The life of a real estate investor is an exciting one. Every day brings with it the chance for a huge score, along with the risk of a financial disaster. To stack the odds in favor of the former, you need to get your due diligence right. When one oversight is the difference between thousands of dollars in profit and thousands of dollars lost, nothing is more important. Below are 4 Due Diligence Items To Monitor All The Way To Closing that will help you make money on a consistent basis.
Tip 1 Conduct A Thorough Inspection
While many real estate transactions prioritize speed, a thorough inspection is still mandatory to the completion of a profitable transaction. To make the inspection process as efficient as possible, it is important to develop a checklist of things to look for. Simply looking at a property blindly is a recipe for disaster.
Your checklist should begin as soon as you approach the exterior of the property. Make note of any issues you see with the property’s landscaping, driveway, roof, or foundation. These issues are mostly cosmetic and are among the easiest to fix, but it is still important to factor in their cost to your final offer. After you enter the building, take a moment to verify the information provided to you on the listing sheet. If the house is marketed as having three bedrooms, ensure that all three rooms are large enough with enough closet space to realistically work as a bedroom.
With the preliminary stuff out of the way, the real work begins. Major items such as electric and plumbing demand careful inspection, as a problem with either can prove very costly to fix. You can also get more information on the foundation of the home by looking at the basement. Once you have collected all of the data you can on the property, you can start attaching a value to it.
Tip 2 Establish A Reasonable Valuation
The foremost thought in the real estate investor’s mind should never be the property’s current value, but its ultimate value after being flipped minus the purchase price. You need to include the price of the repairs you plan to make in the purchase price of the property in order to determine if you will be able to profit from it. That means knowing what the work will cost before you buy the property. While you will need to estimate this, you must overestimate the cost of the work while underestimating the work’s impact on the eventual selling price. By doing it this way, you are giving yourself plenty of room to profit even if something unexpected happens.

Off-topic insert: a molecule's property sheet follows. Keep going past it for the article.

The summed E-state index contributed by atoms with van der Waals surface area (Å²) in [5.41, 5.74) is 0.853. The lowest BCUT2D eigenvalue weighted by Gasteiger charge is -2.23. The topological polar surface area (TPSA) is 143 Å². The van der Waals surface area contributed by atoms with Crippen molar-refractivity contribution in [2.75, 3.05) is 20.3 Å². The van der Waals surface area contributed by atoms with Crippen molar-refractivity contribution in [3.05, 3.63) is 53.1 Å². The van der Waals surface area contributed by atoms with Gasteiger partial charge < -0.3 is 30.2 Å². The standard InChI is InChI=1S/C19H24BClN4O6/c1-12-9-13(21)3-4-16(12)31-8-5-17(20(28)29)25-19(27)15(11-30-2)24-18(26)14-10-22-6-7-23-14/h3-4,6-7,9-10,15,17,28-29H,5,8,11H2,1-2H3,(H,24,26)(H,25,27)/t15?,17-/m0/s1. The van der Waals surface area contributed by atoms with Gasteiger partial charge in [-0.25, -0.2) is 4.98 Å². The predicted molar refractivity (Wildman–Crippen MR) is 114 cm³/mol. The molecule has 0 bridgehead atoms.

Another key component of that equation is how long you will need to sit on a property. If it will take you years to sell it, it may not be a good investment even if you can get it for a good price today. The local real estate market is the best gauge for how long a property will take to sell. Examining it can also reveal what upgrades the community values, and which ones may not recoup their cost for you.
Tip 3 Know The State Of The Property’s Title
Real estate transactions only make you money if they actually close, so you should avoid working on those that will not if at all possible. The best way to do this is to invest in pulling a title before you purchase the property. While some scoff at the expense without the guarantee of a return, it is far more costly to invest time and money in a deal that you cannot close.
Pulling the title will reveal any unsatisfied mortgages or liens that the seller may not have been upfront about. It is also possible that you were correctly informed of a mortgage’s existence, but provided with inaccurate particulars about it. The cost to resolve these issues must be factored into the purchase price above, if you decide to make an offer at all. Alternatively, a clean title means that you can bid more aggressively, secure in the knowledge that the title will not prove to be a costly headache.
Tip 4 Have Your Finances In Order
Finally, you need to be able to pay for the property you plan to purchase. If you use a hard money lender, you need to ensure that the funds will be available when you try to access them. Otherwise you just look silly and unprofessional. If you plan to use a traditional financing arrangement, you must submit all of the relevant paperwork to the lender in a timely manner. That includes your business license, tax returns, bank statements, and a myriad of other things you could be asked to provide. It is best to keep all of the essentials in one ready to go folder, so you are never scrambling for documentation as the clock ticks.
Should something go awry, most buyers agree to one extension but no more. Therefore, it is vital that you can solve any complications in a timely manner. You do not want to miss out on a good deal because of a hiccup with financing.
To conclude, due diligence is absolutely essential to profiting in the real estate market. You need to have your financing in order, trust the property’s title before you buy it, have a realistic sense of the costs and value of the property, and know how to conduct a property inspection. This is not an exhaustive list, but should be enough to get you on the right track.